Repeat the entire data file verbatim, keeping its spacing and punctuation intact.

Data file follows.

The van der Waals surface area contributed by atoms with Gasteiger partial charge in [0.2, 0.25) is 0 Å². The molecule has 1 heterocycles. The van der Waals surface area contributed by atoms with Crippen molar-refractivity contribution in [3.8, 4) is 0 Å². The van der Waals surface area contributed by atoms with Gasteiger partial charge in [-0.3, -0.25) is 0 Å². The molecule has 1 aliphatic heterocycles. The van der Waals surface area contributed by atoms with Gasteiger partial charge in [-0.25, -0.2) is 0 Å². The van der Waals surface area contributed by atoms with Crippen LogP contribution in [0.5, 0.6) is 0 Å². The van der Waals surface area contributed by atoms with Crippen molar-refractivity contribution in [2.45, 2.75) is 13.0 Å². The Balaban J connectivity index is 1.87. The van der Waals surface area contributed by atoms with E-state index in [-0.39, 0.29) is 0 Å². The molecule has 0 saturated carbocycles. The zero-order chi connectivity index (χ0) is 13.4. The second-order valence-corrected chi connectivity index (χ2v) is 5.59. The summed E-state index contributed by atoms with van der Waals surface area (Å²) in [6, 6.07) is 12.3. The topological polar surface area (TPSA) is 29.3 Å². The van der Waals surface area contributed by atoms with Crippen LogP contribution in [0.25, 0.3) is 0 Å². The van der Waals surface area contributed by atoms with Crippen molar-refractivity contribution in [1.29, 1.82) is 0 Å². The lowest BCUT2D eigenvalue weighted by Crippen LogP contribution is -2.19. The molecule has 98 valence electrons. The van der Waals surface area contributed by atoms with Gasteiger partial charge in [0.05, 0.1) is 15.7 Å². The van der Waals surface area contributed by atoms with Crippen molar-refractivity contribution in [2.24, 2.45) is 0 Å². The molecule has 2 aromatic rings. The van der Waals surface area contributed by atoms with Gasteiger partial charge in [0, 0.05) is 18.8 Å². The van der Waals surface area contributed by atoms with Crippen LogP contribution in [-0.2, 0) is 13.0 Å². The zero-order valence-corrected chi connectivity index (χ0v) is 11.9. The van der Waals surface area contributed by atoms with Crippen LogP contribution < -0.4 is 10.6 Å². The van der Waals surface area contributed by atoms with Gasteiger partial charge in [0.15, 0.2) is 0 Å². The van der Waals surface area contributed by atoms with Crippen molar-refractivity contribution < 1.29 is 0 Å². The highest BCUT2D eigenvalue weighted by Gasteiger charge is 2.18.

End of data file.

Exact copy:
The van der Waals surface area contributed by atoms with Gasteiger partial charge in [0.2, 0.25) is 0 Å². The molecule has 1 heterocycles. The van der Waals surface area contributed by atoms with Crippen molar-refractivity contribution in [3.8, 4) is 0 Å². The van der Waals surface area contributed by atoms with Gasteiger partial charge in [-0.3, -0.25) is 0 Å². The molecule has 1 aliphatic heterocycles. The van der Waals surface area contributed by atoms with Gasteiger partial charge in [-0.25, -0.2) is 0 Å². The van der Waals surface area contributed by atoms with Crippen LogP contribution in [0.5, 0.6) is 0 Å². The van der Waals surface area contributed by atoms with Crippen molar-refractivity contribution in [2.45, 2.75) is 13.0 Å². The Balaban J connectivity index is 1.87. The van der Waals surface area contributed by atoms with E-state index in [-0.39, 0.29) is 0 Å². The molecule has 0 saturated carbocycles. The zero-order chi connectivity index (χ0) is 13.4. The second-order valence-corrected chi connectivity index (χ2v) is 5.59. The summed E-state index contributed by atoms with van der Waals surface area (Å²) in [6, 6.07) is 12.3. The topological polar surface area (TPSA) is 29.3 Å². The van der Waals surface area contributed by atoms with Crippen LogP contribution in [0.25, 0.3) is 0 Å². The van der Waals surface area contributed by atoms with Crippen molar-refractivity contribution in [1.29, 1.82) is 0 Å². The lowest BCUT2D eigenvalue weighted by Crippen LogP contribution is -2.19. The molecule has 98 valence electrons. The van der Waals surface area contributed by atoms with Gasteiger partial charge in [0.05, 0.1) is 15.7 Å². The van der Waals surface area contributed by atoms with Crippen molar-refractivity contribution in [2.24, 2.45) is 0 Å². The molecule has 2 aromatic rings. The van der Waals surface area contributed by atoms with Gasteiger partial charge in [0, 0.05) is 18.8 Å². The van der Waals surface area contributed by atoms with Crippen LogP contribution in [-0.2, 0) is 13.0 Å². The zero-order valence-corrected chi connectivity index (χ0v) is 11.9. The van der Waals surface area contributed by atoms with Crippen LogP contribution < -0.4 is 10.6 Å². The van der Waals surface area contributed by atoms with Gasteiger partial charge in [0.15, 0.2) is 0 Å². The van der Waals surface area contributed by atoms with Crippen molar-refractivity contribution < 1.29 is 0 Å². The highest BCUT2D eigenvalue weighted by Gasteiger charge is 2.18.